mirroring also brings in corruption as this one apparently has. Both drives
have tested good using several different scanning programs. It's supremely
frustrating to find that actual details of recovery are incomplete when it
comes to documenting the actual steps. I've always wished for a decent class
on Microsoft server systems that I could attend here in the middle of west
Texas but server failures are never planned and, thankfully few and far
between ... so far.

Thanks for your patience.
Dana


"Steve Duff [MVP]" wrote:

> I think you may be overcomplicating things.
>
> If you only have a single DC, then you shouldn't have to bother with
> the authoritative restore as there's nothing to replicate to.
>
> Just restore boot/system partition and system state from your backup
> of the DC on top of a clean install of Win2K as a plain old standalone server.
> After you get it running as a DC, run dcdiag /fix and netdiag /fix to clean up
> and verify that things are back they way they should be. QED.
>
> Now if this DC had replication partners, then the equation gets much
> more complex as it depends on a lot of fine details of the specific
> situation as to what is the appropriate way to proceed. One alternative
> is to manually clear the old dc out of AD, and then dcpromo a
> clean install and let AD replication do its magic. Manually scrubbing
> a DC out of AD can be a lot of scut work in some cases, so it just depends.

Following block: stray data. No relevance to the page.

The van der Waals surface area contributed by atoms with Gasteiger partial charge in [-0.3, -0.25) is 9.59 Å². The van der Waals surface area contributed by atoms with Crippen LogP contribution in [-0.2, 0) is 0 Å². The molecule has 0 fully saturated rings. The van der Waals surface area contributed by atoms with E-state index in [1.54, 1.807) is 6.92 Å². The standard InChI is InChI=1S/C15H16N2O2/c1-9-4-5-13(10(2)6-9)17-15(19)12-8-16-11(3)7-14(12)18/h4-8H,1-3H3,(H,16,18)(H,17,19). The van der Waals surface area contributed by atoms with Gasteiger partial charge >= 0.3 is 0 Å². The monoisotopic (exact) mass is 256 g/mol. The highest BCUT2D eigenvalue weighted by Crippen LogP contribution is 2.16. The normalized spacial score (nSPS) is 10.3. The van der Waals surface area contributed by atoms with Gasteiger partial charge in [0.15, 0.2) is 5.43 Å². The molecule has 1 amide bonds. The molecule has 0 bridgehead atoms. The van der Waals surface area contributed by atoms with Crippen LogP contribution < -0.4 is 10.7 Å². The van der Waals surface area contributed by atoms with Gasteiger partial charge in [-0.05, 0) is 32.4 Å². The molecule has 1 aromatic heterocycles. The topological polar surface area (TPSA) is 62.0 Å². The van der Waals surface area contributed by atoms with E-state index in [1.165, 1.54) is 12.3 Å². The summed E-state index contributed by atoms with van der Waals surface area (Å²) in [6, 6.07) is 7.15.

>
> The NTDSUTIL authoritative restore is designed to be applied
> AFTER you restore the backup (a non-authoritative restore). Its main purpose
> is to adjust the sequence counts on active directory objects so that the
> other DCs will believe that this data is more current than what they
> hold and in-replicate that, rather than immediately overwriting it.
> (For that reason it is important to immedately boot in to DS Restore mode
> after the tape restore.) If there are no other DCs, then this step clearly
> isn't very important.
>
> Steve Duff, MCSE, MVP
> Ergodic Systems, Inc.
>
> "DanaK" <DanaK@discussions.microsoft.com> wrote in message news:8314894C-DE4C-47E7-8797-4B1BA151666E@microsoft.com...
> >I tried the authoritative restore in DS Restore mode using the NTDSUTIL
> > program at the command prompt but there is no means of designating the tape
> > drive as the source for these files or any other location from what I can
> > tell using the /? to list switches for the authoritative restore command in
> > DCR.
> >
> > Failing this I performed the sytem restore from the Restore Wizard while in
> > DCF mode and this had the unfortunate result of making the sytem unbootable
> > in ANY mode whatsoever. I did manage to get back to a bootable state with